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Protocol for a prospective, controlled, observational study to evaluate the influence of hypoxia on healthy volunteers and patients with inflammatory bowel disease: the Altitude IBD Study


Vavricka, Stephan; Ruiz, Pedro A; Scharl, Sylvie; Biedermann, Luc; Scharl, Michael; de Vallière, Cheryl; Lundby, Carsten; Wenger, Roland H; Held, Leonhard; Merz, Tobias M; Gassmann, Max; Lutz, Thomas; Kunz, Andres; Bron, Denis; Fontana, Adriano; Strauss, Laura; Weber, Achim; Fried, Michael; Rogler, Gerhard; Zeitz, Jonas (2017). Protocol for a prospective, controlled, observational study to evaluate the influence of hypoxia on healthy volunteers and patients with inflammatory bowel disease: the Altitude IBD Study. BMJ Open, 7(1):e013477.

Abstract

INTRODUCTION Inflammatory bowel disease (IBD) is a chronic intestinal disorder, often leading to an impaired quality of life in affected patients. The importance of environmental factors in the pathogenesis of IBD, including their disease-modifying potential, is increasingly recognised. Hypoxia seems to be an important driver of inflammation, as has been reported by our group and others. The aim of the study is to evaluate if hypoxia can alter disease activity of IBD measured by Harvey-Bradshaw Activity Index in Crohn's disease (increase to ≥5 points) and the partial Mayo Score for ulcerative colitis (increase to ≥2 points). To test the effects of hypoxia under standardised conditions, we designed a prospective and controlled investigation in healthy controls and patients with IBD in stable remission. METHODS AND ANALYSIS This is a prospective, controlled and observational study. Participants undergo a 3-hour exposure to hypoxic conditions simulating an altitude of 4000 metres above sea level (m.a.s.l.) in a hypobaric pressure chamber. Clinical parameters, as well as blood and stool samples and biopsies from the sigmoid colon are collected at subsequent time points. ETHICS AND DISSEMINATION The study protocol was approved by the Ethics Committee of the Kanton Zurich (reference KEK-ZH-number 2013-0284). The results will be published in a peer-reviewed journal and shared with the worldwide medical community. TRIALS REGISTRATION NUMBER NCT02849821; Pre-results.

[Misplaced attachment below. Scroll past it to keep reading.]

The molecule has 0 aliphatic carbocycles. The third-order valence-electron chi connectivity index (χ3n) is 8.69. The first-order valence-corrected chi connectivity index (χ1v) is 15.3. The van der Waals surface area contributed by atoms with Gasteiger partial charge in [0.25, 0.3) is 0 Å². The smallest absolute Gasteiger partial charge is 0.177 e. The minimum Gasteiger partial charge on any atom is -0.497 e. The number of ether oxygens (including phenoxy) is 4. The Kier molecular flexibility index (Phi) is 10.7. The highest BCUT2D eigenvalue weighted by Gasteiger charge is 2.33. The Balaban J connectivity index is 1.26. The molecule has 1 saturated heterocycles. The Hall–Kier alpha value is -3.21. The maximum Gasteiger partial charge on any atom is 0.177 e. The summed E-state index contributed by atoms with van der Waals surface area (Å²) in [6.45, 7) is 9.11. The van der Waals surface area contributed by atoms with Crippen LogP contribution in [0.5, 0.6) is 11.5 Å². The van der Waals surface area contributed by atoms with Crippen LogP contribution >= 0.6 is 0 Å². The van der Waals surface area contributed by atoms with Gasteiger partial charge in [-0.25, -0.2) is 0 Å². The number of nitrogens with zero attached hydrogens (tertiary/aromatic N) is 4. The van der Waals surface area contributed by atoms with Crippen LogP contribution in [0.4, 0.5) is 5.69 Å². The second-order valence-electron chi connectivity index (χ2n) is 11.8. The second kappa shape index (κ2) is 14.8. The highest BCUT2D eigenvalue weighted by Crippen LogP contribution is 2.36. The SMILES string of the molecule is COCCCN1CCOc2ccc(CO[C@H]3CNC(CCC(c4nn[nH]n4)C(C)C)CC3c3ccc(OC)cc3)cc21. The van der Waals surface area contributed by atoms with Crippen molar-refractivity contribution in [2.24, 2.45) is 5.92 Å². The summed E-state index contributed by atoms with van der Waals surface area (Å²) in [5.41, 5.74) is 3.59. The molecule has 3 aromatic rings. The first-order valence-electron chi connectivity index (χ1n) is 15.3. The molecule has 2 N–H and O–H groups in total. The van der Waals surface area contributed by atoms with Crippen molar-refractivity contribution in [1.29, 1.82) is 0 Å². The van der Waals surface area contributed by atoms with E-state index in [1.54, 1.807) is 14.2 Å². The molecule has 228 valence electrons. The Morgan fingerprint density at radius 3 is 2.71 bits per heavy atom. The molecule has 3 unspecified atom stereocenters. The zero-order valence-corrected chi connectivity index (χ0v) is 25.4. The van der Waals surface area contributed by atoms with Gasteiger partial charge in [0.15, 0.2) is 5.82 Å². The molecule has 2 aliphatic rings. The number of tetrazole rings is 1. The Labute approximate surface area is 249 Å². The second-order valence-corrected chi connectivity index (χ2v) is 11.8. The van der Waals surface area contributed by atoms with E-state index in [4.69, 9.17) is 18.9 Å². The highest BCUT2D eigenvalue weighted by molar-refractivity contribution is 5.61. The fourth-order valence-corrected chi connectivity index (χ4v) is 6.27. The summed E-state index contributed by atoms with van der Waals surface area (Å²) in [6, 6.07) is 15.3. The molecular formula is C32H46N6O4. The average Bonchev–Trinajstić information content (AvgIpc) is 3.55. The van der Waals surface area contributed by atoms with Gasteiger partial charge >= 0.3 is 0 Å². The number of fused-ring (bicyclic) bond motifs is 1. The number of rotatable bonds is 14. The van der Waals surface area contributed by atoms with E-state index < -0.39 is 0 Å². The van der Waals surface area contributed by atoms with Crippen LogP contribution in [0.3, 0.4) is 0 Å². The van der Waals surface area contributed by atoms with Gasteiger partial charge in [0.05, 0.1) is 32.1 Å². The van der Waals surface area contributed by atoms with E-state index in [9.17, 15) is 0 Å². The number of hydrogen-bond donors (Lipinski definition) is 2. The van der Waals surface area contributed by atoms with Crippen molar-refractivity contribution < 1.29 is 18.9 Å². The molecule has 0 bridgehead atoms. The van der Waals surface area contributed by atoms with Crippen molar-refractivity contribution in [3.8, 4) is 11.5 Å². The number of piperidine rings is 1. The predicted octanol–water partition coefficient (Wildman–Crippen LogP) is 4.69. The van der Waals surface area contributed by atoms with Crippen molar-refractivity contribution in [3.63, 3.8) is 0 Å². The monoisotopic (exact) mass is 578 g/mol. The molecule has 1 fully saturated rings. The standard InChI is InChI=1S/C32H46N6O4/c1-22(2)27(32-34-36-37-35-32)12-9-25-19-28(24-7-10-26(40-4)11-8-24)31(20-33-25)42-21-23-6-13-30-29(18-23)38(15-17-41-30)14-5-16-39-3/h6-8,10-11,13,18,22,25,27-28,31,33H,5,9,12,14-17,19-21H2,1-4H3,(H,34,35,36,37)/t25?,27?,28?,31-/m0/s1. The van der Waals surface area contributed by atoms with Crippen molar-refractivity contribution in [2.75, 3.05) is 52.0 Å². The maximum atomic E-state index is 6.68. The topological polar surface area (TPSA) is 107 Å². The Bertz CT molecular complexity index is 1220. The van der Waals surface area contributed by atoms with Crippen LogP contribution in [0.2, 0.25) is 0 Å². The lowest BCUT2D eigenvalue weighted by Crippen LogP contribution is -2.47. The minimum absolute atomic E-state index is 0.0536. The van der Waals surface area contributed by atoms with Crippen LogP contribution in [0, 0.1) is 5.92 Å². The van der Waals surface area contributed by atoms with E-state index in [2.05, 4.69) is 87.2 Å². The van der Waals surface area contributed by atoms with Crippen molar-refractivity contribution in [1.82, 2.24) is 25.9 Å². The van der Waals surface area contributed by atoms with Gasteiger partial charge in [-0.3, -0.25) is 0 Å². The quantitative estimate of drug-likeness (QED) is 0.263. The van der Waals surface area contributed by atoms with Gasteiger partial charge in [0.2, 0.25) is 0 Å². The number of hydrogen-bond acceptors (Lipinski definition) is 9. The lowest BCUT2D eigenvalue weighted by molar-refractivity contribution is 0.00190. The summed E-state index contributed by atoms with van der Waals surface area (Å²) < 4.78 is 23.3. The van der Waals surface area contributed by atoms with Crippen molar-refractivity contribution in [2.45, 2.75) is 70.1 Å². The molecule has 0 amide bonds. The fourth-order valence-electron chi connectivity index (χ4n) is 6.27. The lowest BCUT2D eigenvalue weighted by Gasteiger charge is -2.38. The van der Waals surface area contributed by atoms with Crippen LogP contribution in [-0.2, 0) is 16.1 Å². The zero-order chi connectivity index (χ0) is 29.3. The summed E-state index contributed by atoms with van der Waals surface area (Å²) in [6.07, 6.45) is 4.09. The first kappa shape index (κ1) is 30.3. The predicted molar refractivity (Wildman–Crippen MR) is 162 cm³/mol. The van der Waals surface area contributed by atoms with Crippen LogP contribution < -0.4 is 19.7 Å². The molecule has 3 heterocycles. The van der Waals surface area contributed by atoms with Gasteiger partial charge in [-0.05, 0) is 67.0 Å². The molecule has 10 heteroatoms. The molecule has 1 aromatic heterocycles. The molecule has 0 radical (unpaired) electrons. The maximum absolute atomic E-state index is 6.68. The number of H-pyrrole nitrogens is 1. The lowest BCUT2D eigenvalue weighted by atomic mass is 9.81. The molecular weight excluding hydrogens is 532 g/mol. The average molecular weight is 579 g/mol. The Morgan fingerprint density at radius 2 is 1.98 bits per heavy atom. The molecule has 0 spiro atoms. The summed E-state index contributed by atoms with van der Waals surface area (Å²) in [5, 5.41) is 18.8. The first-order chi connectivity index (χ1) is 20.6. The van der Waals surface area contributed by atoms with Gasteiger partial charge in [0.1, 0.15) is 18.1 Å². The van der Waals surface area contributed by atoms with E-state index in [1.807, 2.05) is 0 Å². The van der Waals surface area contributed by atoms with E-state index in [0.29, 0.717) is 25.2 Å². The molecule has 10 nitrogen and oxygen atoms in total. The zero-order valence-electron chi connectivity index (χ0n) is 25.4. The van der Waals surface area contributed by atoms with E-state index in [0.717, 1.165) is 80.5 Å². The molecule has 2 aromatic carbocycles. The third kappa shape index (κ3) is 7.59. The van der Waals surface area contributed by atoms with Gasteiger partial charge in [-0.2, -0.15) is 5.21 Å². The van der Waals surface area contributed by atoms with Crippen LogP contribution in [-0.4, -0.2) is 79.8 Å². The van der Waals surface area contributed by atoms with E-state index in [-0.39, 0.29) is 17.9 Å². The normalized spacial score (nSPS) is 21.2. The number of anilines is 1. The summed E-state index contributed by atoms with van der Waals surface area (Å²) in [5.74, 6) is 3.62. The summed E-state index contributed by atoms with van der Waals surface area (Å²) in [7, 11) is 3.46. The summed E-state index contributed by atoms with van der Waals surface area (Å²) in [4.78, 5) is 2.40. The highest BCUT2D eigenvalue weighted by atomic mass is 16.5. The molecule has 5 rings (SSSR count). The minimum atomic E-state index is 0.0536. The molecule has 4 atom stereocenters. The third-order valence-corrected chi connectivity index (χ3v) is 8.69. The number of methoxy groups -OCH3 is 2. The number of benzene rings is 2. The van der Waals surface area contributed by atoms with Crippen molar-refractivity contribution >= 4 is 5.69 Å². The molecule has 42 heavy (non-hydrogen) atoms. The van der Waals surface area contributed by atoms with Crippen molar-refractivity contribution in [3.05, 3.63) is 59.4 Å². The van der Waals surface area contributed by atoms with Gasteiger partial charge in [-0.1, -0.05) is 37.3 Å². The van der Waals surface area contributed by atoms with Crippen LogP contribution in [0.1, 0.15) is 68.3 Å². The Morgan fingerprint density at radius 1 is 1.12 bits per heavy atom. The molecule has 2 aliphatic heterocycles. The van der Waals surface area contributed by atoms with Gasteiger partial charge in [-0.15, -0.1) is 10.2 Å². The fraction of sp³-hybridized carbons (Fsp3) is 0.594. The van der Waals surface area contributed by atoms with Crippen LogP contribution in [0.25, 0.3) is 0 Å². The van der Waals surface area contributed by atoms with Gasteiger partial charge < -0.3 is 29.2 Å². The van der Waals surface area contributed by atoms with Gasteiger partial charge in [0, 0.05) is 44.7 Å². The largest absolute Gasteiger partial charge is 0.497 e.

Abstract

INTRODUCTION Inflammatory bowel disease (IBD) is a chronic intestinal disorder, often leading to an impaired quality of life in affected patients. The importance of environmental factors in the pathogenesis of IBD, including their disease-modifying potential, is increasingly recognised. Hypoxia seems to be an important driver of inflammation, as has been reported by our group and others. The aim of the study is to evaluate if hypoxia can alter disease activity of IBD measured by Harvey-Bradshaw Activity Index in Crohn's disease (increase to ≥5 points) and the partial Mayo Score for ulcerative colitis (increase to ≥2 points). To test the effects of hypoxia under standardised conditions, we designed a prospective and controlled investigation in healthy controls and patients with IBD in stable remission. METHODS AND ANALYSIS This is a prospective, controlled and observational study. Participants undergo a 3-hour exposure to hypoxic conditions simulating an altitude of 4000 metres above sea level (m.a.s.l.) in a hypobaric pressure chamber. Clinical parameters, as well as blood and stool samples and biopsies from the sigmoid colon are collected at subsequent time points. ETHICS AND DISSEMINATION The study protocol was approved by the Ethics Committee of the Kanton Zurich (reference KEK-ZH-number 2013-0284). The results will be published in a peer-reviewed journal and shared with the worldwide medical community. TRIALS REGISTRATION NUMBER NCT02849821; Pre-results.

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Item Type:Journal Article, refereed, original work
Communities & Collections:04 Faculty of Medicine > University Hospital Zurich > Institute of Pathology and Molecular Pathology
04 Faculty of Medicine > Institute of Physiology
07 Faculty of Science > Institute of Physiology

04 Faculty of Medicine > Epidemiology, Biostatistics and Prevention Institute (EBPI)
04 Faculty of Medicine > Center for Integrative Human Physiology
05 Vetsuisse Faculty > Institute of Veterinary Physiology
04 Faculty of Medicine > University Hospital Zurich > Clinic for Gastroenterology and Hepatology
04 Faculty of Medicine > Institute of Experimental Immunology
Dewey Decimal Classification:610 Medicine & health
Language:English
Date:5 January 2017
Deposited On:12 Jan 2017 09:31
Last Modified:08 Dec 2017 22:02
Publisher:BMJ Publishing Group
ISSN:2044-6055
Free access at:PubMed ID. An embargo period may apply.
Publisher DOI:https://doi.org/10.1136/bmjopen-2016-013477
PubMed ID:28057654

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